Height: 6-2
Weight: 222 pounds
NFL Network Pro Comparison: Matthew Stafford

Reminding many pundits of Carson Wentz, Matthew Stafford and Andy Dalton, UNC's Mitchell Trubisky is the quarterback with the most buzz heading into the NFL Draft.

In his first year starting for the Tar Heels, the dual-threat QB established himself as a top prospect worthy of a high pick.  Trubisky completed 304 of 446 attempts (68.2%) for 3,748 yards and 30 touchdowns for a 158.3 passer rating. He also ran for 398 yards and another six touchdowns

Trubisky cemented his status as a top-flight prospect with three consecutive games early in the year in which he surpassed 400 passing yards and threw at least three touchdowns. His top performance came in a 37-36 win over Pittsburgh in which he completed 35 of 46 attempts for 453 yards and five TDs.

Blessed with a cannon for an arm, Trubisky's ability to elude the pass rush often led to big plays for UNC. Pundits also rave about his ability to make all the throws from in the pocket or on the run.  While he operated mainly out of shotgun in college, his high football IQ and ability to read the field should translate to any system in the NFL. 

Combine Metrics
40-Yard Dash:4.67 seconds
Vertical Jump: 27.5 inches
Broad Jump: 116.0 inches
3-Cone Drill: 6.87 seconds

Deshaun Watson

School: Clemson
Height: 6-2
Weight: 221 pounds
NFL Network Pro Comparison: Marcus Mariota

A two-time Heisman Trophy finalist, Watson ended his Clemson career in dramatic fashion by marching the Tigers down the field for the game-winning touchdown to win the National Championship.  True to his calling hard, he was at his best when the team needed him most in order to defeat Alabama, completing 36 of 56 passes for 420 yards and three touchdowns. If that wasn't enough, he also chipped in with 42 rushing yards and another TD on the ground.

Overall, Watson finished his junior season completing 388 of 579 attempts (67.05) for 4,593 yards and 41 touchdowns for a 151.1 passer rating. He also ran for 629 yards and nine TDs one year after rushing for 1,105 yards and 12 scores.

Watson is a nightmare to try to bring down as he was only sacked 32 times over his final 1,181 drop backs. In addition to his rare athleticism, he possess strong vision with the ability to make all the throws.  The biggest knock against Watson is his tendency to throw interceptions as the opposition picked him off 17 times last season. Still, after leading Clemson to back-to-back title game appearances, he is a proven winner and a strong candidate to be the first QB selected in 2017.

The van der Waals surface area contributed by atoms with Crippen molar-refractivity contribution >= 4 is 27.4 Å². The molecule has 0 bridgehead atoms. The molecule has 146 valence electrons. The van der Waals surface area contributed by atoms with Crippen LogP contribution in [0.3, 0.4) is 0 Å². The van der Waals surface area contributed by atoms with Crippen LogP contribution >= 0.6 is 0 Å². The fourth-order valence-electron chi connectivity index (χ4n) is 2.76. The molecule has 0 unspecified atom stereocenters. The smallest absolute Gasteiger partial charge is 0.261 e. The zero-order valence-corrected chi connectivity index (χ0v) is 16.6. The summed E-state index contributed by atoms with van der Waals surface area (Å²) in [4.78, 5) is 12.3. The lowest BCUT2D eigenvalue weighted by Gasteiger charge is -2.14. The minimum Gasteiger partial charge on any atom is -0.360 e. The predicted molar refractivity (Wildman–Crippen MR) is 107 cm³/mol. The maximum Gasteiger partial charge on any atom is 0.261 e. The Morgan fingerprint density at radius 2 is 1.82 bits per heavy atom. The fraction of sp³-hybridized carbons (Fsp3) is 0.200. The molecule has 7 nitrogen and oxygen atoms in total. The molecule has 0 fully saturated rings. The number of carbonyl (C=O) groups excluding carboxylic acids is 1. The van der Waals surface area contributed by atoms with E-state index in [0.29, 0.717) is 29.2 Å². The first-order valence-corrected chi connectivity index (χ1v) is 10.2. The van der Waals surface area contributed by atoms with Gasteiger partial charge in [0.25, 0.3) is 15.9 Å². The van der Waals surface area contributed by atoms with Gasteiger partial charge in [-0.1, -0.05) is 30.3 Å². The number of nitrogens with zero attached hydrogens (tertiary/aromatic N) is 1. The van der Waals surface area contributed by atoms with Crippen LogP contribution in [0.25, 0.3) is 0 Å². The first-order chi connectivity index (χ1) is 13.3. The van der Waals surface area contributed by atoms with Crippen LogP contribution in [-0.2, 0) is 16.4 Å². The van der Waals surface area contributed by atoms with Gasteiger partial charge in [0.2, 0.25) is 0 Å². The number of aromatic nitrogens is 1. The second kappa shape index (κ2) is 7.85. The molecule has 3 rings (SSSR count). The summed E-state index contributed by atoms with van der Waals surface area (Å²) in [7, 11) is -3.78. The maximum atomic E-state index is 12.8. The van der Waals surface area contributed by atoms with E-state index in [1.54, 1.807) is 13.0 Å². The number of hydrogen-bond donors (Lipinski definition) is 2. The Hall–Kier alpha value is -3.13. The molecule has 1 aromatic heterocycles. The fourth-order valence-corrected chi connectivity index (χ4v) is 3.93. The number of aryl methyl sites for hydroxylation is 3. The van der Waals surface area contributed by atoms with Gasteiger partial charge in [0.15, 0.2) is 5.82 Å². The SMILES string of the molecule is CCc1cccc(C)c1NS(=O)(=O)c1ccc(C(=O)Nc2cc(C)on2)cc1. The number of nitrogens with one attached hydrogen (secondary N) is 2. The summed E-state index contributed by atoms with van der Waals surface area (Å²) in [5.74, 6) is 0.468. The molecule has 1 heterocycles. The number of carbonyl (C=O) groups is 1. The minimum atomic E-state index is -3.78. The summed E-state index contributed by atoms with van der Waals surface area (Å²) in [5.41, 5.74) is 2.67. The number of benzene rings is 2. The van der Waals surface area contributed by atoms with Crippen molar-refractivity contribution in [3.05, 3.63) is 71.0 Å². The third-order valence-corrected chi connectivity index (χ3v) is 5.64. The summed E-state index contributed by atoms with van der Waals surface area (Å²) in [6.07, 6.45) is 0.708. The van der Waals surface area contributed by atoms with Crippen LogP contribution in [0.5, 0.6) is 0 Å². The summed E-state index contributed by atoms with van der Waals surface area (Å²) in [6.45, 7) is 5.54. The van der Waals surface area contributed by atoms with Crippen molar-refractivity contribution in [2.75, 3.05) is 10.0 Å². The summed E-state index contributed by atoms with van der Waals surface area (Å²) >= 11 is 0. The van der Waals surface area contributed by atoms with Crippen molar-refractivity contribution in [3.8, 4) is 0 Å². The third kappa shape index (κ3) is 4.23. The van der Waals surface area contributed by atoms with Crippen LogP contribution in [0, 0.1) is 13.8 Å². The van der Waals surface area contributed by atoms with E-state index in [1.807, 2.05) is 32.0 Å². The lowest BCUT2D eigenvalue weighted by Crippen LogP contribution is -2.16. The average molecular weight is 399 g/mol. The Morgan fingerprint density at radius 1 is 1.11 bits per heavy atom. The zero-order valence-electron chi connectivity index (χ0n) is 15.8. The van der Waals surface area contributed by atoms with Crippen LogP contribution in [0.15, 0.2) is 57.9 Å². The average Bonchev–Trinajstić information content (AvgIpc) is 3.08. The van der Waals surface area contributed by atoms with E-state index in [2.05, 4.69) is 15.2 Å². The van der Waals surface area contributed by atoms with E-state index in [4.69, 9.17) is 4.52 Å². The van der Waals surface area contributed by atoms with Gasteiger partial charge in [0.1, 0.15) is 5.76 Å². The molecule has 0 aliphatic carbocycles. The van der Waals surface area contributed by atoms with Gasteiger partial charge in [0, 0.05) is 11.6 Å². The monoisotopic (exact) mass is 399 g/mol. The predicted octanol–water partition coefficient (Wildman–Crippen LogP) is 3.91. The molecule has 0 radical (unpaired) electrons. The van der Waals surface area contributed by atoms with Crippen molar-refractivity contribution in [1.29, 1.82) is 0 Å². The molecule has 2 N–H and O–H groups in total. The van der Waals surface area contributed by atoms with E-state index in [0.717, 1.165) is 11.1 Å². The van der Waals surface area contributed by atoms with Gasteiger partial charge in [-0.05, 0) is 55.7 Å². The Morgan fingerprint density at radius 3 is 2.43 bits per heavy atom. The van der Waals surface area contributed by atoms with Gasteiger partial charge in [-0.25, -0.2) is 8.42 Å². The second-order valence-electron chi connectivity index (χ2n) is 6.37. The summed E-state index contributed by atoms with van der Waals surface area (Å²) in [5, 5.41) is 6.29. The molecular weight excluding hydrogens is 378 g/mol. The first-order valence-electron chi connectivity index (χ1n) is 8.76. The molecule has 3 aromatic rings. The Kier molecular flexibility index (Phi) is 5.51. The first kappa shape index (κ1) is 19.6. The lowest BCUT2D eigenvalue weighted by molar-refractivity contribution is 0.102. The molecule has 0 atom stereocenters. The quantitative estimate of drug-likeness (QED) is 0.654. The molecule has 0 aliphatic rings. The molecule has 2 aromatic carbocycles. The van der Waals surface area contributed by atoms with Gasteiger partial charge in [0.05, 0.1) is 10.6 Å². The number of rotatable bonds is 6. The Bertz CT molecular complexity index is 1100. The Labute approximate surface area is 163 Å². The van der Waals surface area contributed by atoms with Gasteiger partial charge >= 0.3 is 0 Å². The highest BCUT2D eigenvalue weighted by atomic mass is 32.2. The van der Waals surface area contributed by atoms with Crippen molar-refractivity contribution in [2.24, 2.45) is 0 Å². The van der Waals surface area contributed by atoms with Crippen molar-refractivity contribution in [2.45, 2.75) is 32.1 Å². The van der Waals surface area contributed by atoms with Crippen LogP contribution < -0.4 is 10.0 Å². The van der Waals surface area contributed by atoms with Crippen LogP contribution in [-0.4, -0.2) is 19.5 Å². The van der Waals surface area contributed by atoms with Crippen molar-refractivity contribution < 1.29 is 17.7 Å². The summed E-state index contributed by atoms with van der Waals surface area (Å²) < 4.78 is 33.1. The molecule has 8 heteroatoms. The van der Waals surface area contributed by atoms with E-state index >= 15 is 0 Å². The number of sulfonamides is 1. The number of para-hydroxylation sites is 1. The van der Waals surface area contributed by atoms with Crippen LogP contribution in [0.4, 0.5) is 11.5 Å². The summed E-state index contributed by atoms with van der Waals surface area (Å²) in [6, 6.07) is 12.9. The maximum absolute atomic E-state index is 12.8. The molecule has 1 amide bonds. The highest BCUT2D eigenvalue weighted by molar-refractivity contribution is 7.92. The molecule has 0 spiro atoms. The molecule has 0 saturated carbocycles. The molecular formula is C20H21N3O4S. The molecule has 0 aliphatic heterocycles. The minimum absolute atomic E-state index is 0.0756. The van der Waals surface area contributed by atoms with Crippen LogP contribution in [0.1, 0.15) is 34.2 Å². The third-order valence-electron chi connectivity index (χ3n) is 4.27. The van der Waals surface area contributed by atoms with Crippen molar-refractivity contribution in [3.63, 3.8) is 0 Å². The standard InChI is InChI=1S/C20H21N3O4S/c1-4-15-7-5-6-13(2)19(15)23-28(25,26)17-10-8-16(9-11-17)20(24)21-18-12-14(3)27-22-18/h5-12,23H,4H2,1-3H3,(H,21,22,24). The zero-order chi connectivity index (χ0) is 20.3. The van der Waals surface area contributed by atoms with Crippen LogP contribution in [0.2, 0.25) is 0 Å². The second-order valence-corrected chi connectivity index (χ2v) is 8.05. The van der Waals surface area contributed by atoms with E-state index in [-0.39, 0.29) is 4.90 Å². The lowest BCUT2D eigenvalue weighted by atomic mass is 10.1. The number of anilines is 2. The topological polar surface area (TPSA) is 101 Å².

Combine Metrics
40-Yard Dash:4.66 seconds
Vertical Jump: 32.5 inches
Broad Jump: 119.0 inches
3-Cone Drill: 6.95 seconds

Davis Webb

School: California
Height: 6-5
Weight: 229 pounds
NFL Network Pro Comparison: Brock Osweiler

Perhaps no quarterback saw his draft stock rise more over the past year more than Davis Webb, punctuated by a lights out performance in the Senior Bowl.  He lit up the annual all-star showcase, earning MVP honors by completing 11 of 16 passes for 165 yards including a perfectly thrown 39-yard touchdown.

Now, many pundits believe he'll be among the top five quarters to hear his name called on draft day.

After spending his first three seasons at Texas Tech, Webb transferred to Cal where he authored an impressive senior campaign.  He completed 382 passes for 4,295 yards and 37 touchdowns earning an impressive 135.6 passer rating. His 620 attempts were the most in college football, while ranking second in passing yards, third in completions and fifth in passing touchdowns. 

A strong armed passer, pundits rave about the 6-5, 229-pounder's poise in the pocket.  While most of his throws came between the hashes on short and intermediate routes at Cal, he's shown a knack for dropping the ball in a bucket when going deep. Overall, Webb possesses the raw skillset NFL teams covet when identifying young quarterbacks.

Combine Metrics
40-Yard Dash:4.79 seconds
Vertical Jump: 33.0 inches
Broad Jump: 118.0 inches

The opinions, analysis and/or speculation expressed above do not represent the opinions or policies of the Los Angeles Chargers' front office staff, coaches or executives.